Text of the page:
FTC, Fed Criticized Over Credit Reports

FTC official Lydia Parnes says the agency doesn't have a timetable for enacting parts of a 2003 credit law.
FTC official Lydia Parnes says the agency doesn't have a timetable for enacting parts of a 2003 credit law. (Dennis Drenner - Bloomberg News)
By Xiyun Yang
Washington Post Staff Writer
Wednesday, June 20, 2007

Lawmakers accused federal regulators yesterday of moving too slowly to implement rules to help consumers fix errors on their credit reports.

The Federal Trade Commission and the Federal Reserve were targeted in a House hearing to examine how errors occur on credit reports and how to assist consumers in correcting them. Congress passed legislation in 2003 that protected consumers against credit errors, but neither has been fully implemented by the six regulatory agencies that cooperate to translate laws into industry standards.

"So many years to accomplish a congressional task is unacceptable and ridiculous," Rep. Carolyn B. Maloney (D-N.Y.) said during the House Financial Services Committee hearing. "The problem of Fed inaction is a consistent theme."

Some lawmakers suggested setting a timetable for regulators and naming an agency to oversee legislative implementation.

The Fair Credit Reporting Act requires the three national credit-reporting agencies to investigate a consumer dispute within 30 days and to inform the provider of negative credit information that it could be a mistake. The provider, such as a bank, utility, or landlord, must then conduct its own investigation.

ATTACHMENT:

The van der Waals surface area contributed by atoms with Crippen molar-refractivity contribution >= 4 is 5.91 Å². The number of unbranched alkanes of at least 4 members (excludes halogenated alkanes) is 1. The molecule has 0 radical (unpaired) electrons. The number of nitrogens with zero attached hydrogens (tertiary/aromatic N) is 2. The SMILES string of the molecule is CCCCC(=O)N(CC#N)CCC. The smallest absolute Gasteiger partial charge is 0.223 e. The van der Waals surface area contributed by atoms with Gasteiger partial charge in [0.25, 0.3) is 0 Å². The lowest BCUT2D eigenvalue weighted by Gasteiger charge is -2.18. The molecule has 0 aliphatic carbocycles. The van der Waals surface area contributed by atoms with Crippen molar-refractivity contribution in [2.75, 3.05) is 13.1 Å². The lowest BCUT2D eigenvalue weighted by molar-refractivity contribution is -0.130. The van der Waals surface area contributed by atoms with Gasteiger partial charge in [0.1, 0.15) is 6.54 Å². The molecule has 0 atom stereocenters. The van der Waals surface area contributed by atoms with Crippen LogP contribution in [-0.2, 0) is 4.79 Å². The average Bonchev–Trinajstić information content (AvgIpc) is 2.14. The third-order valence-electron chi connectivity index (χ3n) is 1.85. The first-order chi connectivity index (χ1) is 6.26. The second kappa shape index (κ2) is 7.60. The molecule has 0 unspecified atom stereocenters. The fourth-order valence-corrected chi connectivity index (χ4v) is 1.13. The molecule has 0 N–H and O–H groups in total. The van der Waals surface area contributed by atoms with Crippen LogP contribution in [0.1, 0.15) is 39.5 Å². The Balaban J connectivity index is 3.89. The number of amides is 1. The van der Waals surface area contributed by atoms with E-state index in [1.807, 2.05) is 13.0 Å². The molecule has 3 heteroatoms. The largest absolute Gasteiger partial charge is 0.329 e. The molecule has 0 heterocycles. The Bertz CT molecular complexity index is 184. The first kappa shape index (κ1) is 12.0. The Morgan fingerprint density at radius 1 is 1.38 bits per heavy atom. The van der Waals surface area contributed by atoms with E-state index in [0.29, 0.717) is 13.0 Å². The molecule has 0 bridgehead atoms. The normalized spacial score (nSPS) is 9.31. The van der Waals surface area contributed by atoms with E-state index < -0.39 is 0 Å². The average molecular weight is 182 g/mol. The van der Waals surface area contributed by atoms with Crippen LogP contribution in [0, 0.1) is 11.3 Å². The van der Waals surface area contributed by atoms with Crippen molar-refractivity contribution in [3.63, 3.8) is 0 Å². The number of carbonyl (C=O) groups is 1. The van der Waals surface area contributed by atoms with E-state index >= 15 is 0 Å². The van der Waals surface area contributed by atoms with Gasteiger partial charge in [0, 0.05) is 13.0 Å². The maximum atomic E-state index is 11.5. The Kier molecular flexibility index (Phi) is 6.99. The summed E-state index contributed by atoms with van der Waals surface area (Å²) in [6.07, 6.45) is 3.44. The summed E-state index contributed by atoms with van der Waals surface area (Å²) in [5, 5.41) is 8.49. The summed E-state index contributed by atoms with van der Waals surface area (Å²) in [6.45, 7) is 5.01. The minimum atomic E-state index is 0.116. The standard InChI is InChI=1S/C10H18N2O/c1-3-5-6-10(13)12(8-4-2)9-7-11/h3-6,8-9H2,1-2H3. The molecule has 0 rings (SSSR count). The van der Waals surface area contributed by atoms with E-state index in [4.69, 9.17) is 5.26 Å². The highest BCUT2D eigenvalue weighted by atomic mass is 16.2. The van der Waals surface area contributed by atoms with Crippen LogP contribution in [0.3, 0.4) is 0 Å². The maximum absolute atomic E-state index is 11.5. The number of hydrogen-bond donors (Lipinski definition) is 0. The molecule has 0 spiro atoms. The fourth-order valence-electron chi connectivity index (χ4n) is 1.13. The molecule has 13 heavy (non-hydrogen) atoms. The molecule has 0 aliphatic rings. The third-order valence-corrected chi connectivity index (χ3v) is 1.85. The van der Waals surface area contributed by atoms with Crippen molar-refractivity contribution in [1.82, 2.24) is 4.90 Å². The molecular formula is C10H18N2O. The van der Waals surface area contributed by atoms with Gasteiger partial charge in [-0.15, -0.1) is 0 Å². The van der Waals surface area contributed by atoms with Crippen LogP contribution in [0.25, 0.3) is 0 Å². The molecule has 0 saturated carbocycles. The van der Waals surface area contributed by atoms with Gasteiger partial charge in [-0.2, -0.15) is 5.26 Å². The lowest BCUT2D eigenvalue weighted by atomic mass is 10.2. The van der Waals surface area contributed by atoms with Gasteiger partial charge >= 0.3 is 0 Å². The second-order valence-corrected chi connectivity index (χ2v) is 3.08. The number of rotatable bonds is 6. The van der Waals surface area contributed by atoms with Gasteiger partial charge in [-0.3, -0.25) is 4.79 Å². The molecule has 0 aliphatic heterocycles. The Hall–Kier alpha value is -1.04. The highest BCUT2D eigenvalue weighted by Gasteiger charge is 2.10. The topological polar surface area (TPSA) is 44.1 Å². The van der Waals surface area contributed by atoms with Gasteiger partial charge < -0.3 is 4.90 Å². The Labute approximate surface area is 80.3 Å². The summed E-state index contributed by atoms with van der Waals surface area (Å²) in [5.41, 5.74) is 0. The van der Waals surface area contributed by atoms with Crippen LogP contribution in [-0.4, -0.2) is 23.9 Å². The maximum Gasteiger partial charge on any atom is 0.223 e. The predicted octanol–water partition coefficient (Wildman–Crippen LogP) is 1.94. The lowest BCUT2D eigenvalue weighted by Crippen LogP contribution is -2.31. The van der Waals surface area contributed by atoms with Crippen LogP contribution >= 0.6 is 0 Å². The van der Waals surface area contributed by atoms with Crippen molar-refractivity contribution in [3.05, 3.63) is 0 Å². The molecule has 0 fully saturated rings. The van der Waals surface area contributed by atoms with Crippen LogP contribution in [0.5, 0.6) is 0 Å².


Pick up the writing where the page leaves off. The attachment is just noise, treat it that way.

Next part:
If the credit agency or the provider finds a mistake, it must be removed from the consumer's credit file. Legislation passed in 2003 allows consumers to dispute negative information directly with the provider. Errors on a credit report can harm a consumer's credit score and make loans more expensive or more difficult to obtain.

As many as 79 percent of credit reports may contain an error, and 25 percent of errors lead to a denial of credit, according to a report by the U.S. Public Interest Research Group.

Rep. Gary L. Ackerman (D-N.Y.) said at the hearing that the failure to implement the legislation has condemned consumers to "voice-mail hell" as they try to navigate an opaque system.

Representatives of the credit bureaus disagreed about the severity of the problem. "Many of the disputes are simple, clean and easy," said Stuart Pratt, president and chief executive of the Consumer Data Industry Association, a trade group for credit-reporting agencies.

The FTC and the Fed cited the complicated nature of the regulations and massive bureaucratic hurdles as causing delayed enforcement of the mandates.

The FTC has completed 17 of the 20 tasks required by the 2003 legislation but has no timetable for the rest, said Lydia Parnes, director of the FTC's Bureau of Consumer Protection. The commission has sued more than 20 companies in the past decade for credit-report violations, Parnes said, adding that there have been tens of thousands of complaints.

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